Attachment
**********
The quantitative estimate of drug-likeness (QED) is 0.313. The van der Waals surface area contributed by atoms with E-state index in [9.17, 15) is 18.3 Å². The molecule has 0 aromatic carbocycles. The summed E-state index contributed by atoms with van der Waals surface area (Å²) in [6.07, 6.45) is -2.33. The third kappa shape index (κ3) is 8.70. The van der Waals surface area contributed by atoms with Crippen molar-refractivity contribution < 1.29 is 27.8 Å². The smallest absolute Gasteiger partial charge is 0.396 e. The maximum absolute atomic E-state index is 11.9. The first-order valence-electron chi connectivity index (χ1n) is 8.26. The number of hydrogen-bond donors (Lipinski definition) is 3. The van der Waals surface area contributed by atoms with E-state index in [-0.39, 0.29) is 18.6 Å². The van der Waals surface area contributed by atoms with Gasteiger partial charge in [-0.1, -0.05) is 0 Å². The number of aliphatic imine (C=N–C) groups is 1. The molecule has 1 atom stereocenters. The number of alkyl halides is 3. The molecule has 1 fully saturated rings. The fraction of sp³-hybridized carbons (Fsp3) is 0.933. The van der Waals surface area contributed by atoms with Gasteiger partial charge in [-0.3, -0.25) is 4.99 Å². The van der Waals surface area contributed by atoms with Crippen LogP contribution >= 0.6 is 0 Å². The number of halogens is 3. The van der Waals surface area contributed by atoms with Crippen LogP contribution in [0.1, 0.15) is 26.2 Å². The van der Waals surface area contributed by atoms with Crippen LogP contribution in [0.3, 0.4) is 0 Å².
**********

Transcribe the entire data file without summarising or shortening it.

The quantitative estimate of drug-likeness (QED) is 0.313. The van der Waals surface area contributed by atoms with E-state index in [9.17, 15) is 18.3 Å². The molecule has 0 aromatic carbocycles. The summed E-state index contributed by atoms with van der Waals surface area (Å²) in [6.07, 6.45) is -2.33. The third kappa shape index (κ3) is 8.70. The van der Waals surface area contributed by atoms with Crippen molar-refractivity contribution < 1.29 is 27.8 Å². The smallest absolute Gasteiger partial charge is 0.396 e. The maximum absolute atomic E-state index is 11.9. The first-order valence-electron chi connectivity index (χ1n) is 8.26. The number of hydrogen-bond donors (Lipinski definition) is 3. The van der Waals surface area contributed by atoms with E-state index in [-0.39, 0.29) is 18.6 Å². The van der Waals surface area contributed by atoms with Gasteiger partial charge in [-0.1, -0.05) is 0 Å². The number of aliphatic imine (C=N–C) groups is 1. The molecule has 1 atom stereocenters. The number of alkyl halides is 3. The molecule has 1 fully saturated rings. The fraction of sp³-hybridized carbons (Fsp3) is 0.933. The van der Waals surface area contributed by atoms with Gasteiger partial charge in [-0.3, -0.25) is 4.99 Å². The van der Waals surface area contributed by atoms with Crippen LogP contribution >= 0.6 is 0 Å². The number of halogens is 3. The van der Waals surface area contributed by atoms with Crippen LogP contribution in [0.1, 0.15) is 26.2 Å². The van der Waals surface area contributed by atoms with Crippen LogP contribution in [0.3, 0.4) is 0 Å².